This is a story about distance. The distance between people; and the distance between the way things are now, and the way they were then.
In the February of 2006, I heard, for the first time in five long and cold months, from my former best friend. (I’ll call her Marianne, after Jane Austen’s emotionally incontinent but lovable Dashwood sister.) Marianne re-opened communication with a text: ‘What do you think of Rufus Wainwright? He sings in this film, Brokeback Mountain. Come see it with me. I want you to!’
Marianne and I had been – that lovely word – ‘intimates’ for the best part of a decade. Our children moved as a pack; we took refuge in each other’s kitchens, swapped talents and baby clothes. We holidayed together, godparented for each other, talked on the phone at least once a day. When my husband smashed his knee in a fall, it was Marianne who baby-sat while I rushed to the hospital; when her childhood OCD flared up and made her too scared to move house, it was me who talked her through the door. I spoke proudly of her as ‘the sister I never had’; we even looked similar.
And then suddenly, the intimacy ceased. First, she said one of my children was ‘copying’ one of hers. Then she stopped answering the phone if I rang. After a month or so, I took round a birthday present for her daughter; though Marianne opened the door and accepted the present, she didn’t smile or invite me in. For reasons I couldn’t untangle, the friendship was over. It was like a death, and I had spent the months since in mourning.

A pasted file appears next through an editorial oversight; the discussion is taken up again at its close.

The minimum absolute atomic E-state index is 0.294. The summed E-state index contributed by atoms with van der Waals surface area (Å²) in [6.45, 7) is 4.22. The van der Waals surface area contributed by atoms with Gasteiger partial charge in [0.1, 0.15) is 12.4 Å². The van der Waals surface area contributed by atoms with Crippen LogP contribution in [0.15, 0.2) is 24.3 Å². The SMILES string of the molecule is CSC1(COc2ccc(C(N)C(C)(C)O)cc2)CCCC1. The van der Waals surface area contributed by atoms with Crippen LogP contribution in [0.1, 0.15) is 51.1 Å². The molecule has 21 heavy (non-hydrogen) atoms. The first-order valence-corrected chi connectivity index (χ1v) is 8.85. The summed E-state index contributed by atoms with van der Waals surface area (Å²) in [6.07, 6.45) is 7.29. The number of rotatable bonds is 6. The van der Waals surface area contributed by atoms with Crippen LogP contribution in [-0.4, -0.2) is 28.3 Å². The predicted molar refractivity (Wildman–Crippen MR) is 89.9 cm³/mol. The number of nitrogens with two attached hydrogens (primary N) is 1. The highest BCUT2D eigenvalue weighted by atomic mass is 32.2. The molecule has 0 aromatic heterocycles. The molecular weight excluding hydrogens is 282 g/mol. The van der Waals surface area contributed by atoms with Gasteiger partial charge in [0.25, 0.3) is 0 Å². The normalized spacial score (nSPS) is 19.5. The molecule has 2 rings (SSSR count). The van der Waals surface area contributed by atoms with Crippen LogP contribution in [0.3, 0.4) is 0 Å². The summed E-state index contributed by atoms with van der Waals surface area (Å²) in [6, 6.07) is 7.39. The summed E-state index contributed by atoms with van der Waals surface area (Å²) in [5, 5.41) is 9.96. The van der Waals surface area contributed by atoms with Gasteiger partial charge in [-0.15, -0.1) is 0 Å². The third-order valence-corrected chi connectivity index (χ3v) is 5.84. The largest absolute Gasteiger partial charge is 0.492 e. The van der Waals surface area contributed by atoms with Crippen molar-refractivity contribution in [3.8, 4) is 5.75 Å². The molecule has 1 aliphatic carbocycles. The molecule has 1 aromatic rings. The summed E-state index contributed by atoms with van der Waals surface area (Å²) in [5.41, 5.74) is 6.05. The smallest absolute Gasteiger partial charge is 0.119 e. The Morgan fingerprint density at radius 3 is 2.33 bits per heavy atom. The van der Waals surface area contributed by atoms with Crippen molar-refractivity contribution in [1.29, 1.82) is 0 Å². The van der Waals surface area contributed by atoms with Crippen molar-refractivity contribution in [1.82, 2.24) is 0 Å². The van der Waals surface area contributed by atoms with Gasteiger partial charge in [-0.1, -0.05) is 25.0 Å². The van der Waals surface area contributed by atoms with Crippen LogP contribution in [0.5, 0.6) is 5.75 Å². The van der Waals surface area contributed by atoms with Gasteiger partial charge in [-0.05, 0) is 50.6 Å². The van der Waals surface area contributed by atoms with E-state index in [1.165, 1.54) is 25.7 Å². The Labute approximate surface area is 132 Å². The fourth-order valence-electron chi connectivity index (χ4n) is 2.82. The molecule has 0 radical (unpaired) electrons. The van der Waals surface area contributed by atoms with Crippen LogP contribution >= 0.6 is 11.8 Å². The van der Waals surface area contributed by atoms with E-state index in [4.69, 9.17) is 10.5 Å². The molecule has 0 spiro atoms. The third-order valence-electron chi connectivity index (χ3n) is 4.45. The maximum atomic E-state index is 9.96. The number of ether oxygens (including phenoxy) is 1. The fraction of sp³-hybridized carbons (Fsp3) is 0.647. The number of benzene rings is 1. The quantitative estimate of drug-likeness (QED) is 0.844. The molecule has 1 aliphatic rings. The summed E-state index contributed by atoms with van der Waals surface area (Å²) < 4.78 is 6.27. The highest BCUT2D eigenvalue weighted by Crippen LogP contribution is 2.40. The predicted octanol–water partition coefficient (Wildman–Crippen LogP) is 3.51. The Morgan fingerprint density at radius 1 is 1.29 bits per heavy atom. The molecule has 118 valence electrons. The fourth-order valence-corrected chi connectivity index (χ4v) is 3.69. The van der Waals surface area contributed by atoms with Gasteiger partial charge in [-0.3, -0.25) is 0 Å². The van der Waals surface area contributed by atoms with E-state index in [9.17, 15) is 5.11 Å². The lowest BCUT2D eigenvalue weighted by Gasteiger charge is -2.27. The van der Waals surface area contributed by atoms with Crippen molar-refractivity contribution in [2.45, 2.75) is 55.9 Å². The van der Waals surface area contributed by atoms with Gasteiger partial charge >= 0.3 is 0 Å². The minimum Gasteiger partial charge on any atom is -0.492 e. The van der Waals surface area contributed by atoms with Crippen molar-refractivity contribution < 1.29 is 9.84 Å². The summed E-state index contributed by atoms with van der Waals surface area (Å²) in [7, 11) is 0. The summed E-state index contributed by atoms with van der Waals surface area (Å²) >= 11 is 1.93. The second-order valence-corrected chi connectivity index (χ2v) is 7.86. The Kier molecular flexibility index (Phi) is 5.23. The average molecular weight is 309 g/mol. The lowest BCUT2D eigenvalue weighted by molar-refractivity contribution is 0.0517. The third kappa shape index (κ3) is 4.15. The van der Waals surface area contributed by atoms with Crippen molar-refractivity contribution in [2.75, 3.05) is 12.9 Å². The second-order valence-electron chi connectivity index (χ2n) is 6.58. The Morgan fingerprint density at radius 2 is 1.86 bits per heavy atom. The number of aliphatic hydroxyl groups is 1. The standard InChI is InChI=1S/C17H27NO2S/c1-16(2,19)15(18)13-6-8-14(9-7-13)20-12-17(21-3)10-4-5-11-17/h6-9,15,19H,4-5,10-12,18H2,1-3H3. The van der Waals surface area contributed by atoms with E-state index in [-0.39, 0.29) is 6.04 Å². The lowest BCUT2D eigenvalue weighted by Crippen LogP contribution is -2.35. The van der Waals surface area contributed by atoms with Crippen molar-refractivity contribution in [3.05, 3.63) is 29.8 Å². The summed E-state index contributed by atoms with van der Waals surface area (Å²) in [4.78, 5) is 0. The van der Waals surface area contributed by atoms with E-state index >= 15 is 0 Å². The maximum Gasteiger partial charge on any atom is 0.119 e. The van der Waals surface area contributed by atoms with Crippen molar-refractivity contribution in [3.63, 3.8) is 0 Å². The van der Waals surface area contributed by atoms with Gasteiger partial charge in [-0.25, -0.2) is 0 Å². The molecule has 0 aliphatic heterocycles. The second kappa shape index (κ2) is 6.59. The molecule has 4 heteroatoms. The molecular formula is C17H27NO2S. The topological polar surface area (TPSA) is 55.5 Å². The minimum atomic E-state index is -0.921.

Now here she was, demanding I see Ang Lee’s adaptation of an Annie Proulx short story about a pair of cowboys falling in love. I was wary. But when Marianne wanted something, she wanted it wholesale, consumingly. And I had missed her so. So along I went, and sat dutifully in a dark suburban cinema, watching two lonely young American men coping, or failing to cope, with their homosexuality. Rufus Wainwrig
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